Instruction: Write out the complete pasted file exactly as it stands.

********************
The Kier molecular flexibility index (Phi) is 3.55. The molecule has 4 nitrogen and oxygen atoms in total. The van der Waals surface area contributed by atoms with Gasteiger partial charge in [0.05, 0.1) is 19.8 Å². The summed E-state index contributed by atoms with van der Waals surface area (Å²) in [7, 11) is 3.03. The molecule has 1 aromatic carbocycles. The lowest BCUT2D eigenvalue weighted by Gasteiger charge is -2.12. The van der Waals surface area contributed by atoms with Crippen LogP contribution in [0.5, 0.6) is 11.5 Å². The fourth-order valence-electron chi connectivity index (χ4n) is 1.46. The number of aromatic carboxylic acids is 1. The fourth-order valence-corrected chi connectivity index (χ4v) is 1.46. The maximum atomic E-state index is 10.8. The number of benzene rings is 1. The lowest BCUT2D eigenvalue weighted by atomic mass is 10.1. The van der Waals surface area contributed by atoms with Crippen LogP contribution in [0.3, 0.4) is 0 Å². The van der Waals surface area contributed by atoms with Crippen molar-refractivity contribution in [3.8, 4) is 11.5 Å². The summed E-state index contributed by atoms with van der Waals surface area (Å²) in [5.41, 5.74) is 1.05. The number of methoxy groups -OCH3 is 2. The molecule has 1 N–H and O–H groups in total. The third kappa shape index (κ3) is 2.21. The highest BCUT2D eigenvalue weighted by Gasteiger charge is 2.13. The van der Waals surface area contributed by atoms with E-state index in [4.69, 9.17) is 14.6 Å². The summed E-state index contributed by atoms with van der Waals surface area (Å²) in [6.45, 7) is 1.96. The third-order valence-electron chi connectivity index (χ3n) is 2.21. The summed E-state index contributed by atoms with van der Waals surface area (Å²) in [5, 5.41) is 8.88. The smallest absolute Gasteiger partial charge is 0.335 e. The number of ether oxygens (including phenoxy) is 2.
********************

The Kier molecular flexibility index (Phi) is 3.55. The molecule has 4 nitrogen and oxygen atoms in total. The van der Waals surface area contributed by atoms with Gasteiger partial charge in [0.05, 0.1) is 19.8 Å². The summed E-state index contributed by atoms with van der Waals surface area (Å²) in [7, 11) is 3.03. The molecule has 1 aromatic carbocycles. The lowest BCUT2D eigenvalue weighted by Gasteiger charge is -2.12. The van der Waals surface area contributed by atoms with Crippen LogP contribution in [0.5, 0.6) is 11.5 Å². The fourth-order valence-electron chi connectivity index (χ4n) is 1.46. The number of aromatic carboxylic acids is 1. The fourth-order valence-corrected chi connectivity index (χ4v) is 1.46. The maximum atomic E-state index is 10.8. The number of benzene rings is 1. The lowest BCUT2D eigenvalue weighted by atomic mass is 10.1. The van der Waals surface area contributed by atoms with Crippen LogP contribution in [0.3, 0.4) is 0 Å². The van der Waals surface area contributed by atoms with Crippen molar-refractivity contribution in [3.8, 4) is 11.5 Å². The summed E-state index contributed by atoms with van der Waals surface area (Å²) in [5.41, 5.74) is 1.05. The number of methoxy groups -OCH3 is 2. The molecule has 1 N–H and O–H groups in total. The third kappa shape index (κ3) is 2.21. The highest BCUT2D eigenvalue weighted by Gasteiger charge is 2.13. The van der Waals surface area contributed by atoms with E-state index in [4.69, 9.17) is 14.6 Å². The summed E-state index contributed by atoms with van der Waals surface area (Å²) in [6.45, 7) is 1.96. The third-order valence-electron chi connectivity index (χ3n) is 2.21. The summed E-state index contributed by atoms with van der Waals surface area (Å²) in [5, 5.41) is 8.88. The smallest absolute Gasteiger partial charge is 0.335 e. The number of ether oxygens (including phenoxy) is 2.